Global variation in the cost of increasing ecosystem carbon


Slowing the reduction, or increasing the accumulation, of organic carbon stored in biomass and soils has been suggested as a potentially rapid and cost-effective method to reduce the rate of atmospheric carbon increase1. The costs of mitigating climate change by increasing ecosystem carbon relative to the baseline or business-as-usual scenario has been quantified in numerous studies, but results have been contradictory, as both methodological issues and substance differences cause variability2. Here we show, based on 77 standardized face-to-face interviews of local experts with the best possible knowledge of local land-use economics and sociopolitical context in ten landscapes around the globe, that the estimated cost of increasing ecosystem carbon varied vastly and was perceived to be 16–27 times cheaper in two Indonesian landscapes dominated by peatlands compared with the average of the eight other landscapes. Hence, if reducing emissions from deforestation and forest degradation (REDD+) and other land-use mitigation efforts are to be distributed evenly across forested countries, for example, for the sake of international equity, their overall effectiveness would be dramatically lower than for a cost-minimizing distribution.

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Fig. 1: Location of the landscapes.
Fig. 2: Carbon densities in the studied landscapes during the first 60 years of the simulation.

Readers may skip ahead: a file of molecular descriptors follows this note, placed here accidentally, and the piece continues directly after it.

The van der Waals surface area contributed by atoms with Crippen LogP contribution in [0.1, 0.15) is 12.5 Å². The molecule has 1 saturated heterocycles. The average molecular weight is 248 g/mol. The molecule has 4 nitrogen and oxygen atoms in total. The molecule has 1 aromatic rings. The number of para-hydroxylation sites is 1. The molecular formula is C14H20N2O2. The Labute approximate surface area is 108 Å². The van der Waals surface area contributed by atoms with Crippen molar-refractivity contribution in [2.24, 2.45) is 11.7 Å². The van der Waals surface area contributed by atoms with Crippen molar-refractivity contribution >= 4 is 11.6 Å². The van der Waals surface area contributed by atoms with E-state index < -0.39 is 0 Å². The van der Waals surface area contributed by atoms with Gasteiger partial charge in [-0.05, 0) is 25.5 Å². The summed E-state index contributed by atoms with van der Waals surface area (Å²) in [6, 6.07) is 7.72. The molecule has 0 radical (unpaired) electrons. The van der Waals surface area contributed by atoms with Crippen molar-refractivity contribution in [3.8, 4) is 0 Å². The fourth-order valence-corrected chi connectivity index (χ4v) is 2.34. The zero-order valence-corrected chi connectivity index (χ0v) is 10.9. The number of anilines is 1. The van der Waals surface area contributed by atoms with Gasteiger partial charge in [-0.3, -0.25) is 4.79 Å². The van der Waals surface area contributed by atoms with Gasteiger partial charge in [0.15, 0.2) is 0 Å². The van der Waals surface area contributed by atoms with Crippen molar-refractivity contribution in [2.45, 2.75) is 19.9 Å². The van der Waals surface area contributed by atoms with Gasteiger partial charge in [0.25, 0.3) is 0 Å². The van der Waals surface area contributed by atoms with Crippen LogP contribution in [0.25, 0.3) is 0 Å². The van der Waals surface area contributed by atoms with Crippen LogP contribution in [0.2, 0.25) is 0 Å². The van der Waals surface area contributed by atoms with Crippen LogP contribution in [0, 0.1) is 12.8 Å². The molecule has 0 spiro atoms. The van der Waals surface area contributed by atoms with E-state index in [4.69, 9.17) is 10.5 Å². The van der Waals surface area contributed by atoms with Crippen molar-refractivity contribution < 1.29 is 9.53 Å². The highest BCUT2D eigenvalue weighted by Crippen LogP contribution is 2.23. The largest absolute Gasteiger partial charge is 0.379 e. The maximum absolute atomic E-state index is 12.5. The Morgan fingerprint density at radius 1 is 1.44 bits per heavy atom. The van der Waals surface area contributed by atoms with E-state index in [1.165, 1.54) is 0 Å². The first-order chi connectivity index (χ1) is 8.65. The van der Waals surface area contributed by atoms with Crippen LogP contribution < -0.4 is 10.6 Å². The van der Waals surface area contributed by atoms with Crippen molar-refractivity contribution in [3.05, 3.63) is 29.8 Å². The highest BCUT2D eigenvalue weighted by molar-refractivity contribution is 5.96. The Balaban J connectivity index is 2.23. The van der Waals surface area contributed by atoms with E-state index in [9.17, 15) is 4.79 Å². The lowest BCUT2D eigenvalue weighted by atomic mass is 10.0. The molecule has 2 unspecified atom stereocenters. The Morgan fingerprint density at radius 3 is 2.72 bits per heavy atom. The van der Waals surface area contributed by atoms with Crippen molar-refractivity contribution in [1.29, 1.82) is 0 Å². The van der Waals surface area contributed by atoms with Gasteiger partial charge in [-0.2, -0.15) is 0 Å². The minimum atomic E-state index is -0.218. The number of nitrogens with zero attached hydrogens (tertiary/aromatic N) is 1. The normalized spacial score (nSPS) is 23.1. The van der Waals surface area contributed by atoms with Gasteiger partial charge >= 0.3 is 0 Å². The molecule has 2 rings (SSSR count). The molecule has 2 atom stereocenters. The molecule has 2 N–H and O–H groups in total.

Fig. 3: Potential carbon additions as a result of payments relative to the initial by discounting weights with 3%.


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We thank the Norwegian Agency for Development Cooperation (NORAD) for funding, A. Pienimäki and P. E. Rengifo for pivotal contributions on carbon and land-use data, C. Bergroth, E. Willberg, D. Gaveau, H. Yaen and S. Tuominen for assistance with land-use and carbon data, L. F. Kowler, J. Gonzales Tovar, Y. Saden, A. Lorens, M. Habib, M. H. Kijazi, I. A. Torrijos, T. Trench, R. Myers, A. Ravikumar and A. A. Monge Monge for assistance in selecting and arranging the interviews, K. Korhonen-Kurki, A. Rautiainen, S. Rantala and P. Ojanen for discussions and comments on the manuscript, S. Thompson for linguistic editing and the 71 interviewed experts of whom the following were willing to reveal their names listed in alphabetic order: E. Järvinen, D. R. Kisanga, A. M. Quijano, K. M. Muombwa, A. Puhalainen and P. E. Rengifo.

Author information




M.Ka. raised the funding, M.L. and M.Ka. developed the research idea, M.L., H.G., M.Ku., J.K., N.K. and M.Ka. worked on the land-use and carbon data, M.L. and M.Ka. performed the interviews, M.L. analysed the data and wrote the first draft of the main manuscript, M.L., M.Ku. and J.K. wrote the first draft of the Supplementary Methods and M.L., S.W., A.M.L., M.Ku., N.K. and J.K. edited the draft to produce the final version.

Corresponding author

Correspondence to Markku Larjavaara.

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The authors declare no competing financial interests.

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Supplementary information

Supplementary Information

Supplementary Boxes 1–2, Supplementary Tables 1–10, Supplementary Figure 1, Supplementary Methods.

Supplementary Data Landscape Borders

Contains the borders of the ten landscapes in the WGS-84 coordinate system. Note that Indonesia West is composed of two separate parts.

Supplementary Data Carbon Density

Contains carbon-density (Mg ha-1) datasets for the seven landscapes for which the used carbon densities were computed by taken a weighted mean from a dataset.

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Larjavaara, M., Kanninen, M., Gordillo, H. et al. Global variation in the cost of increasing ecosystem carbon. Nature Clim Change 8, 38–42 (2018).

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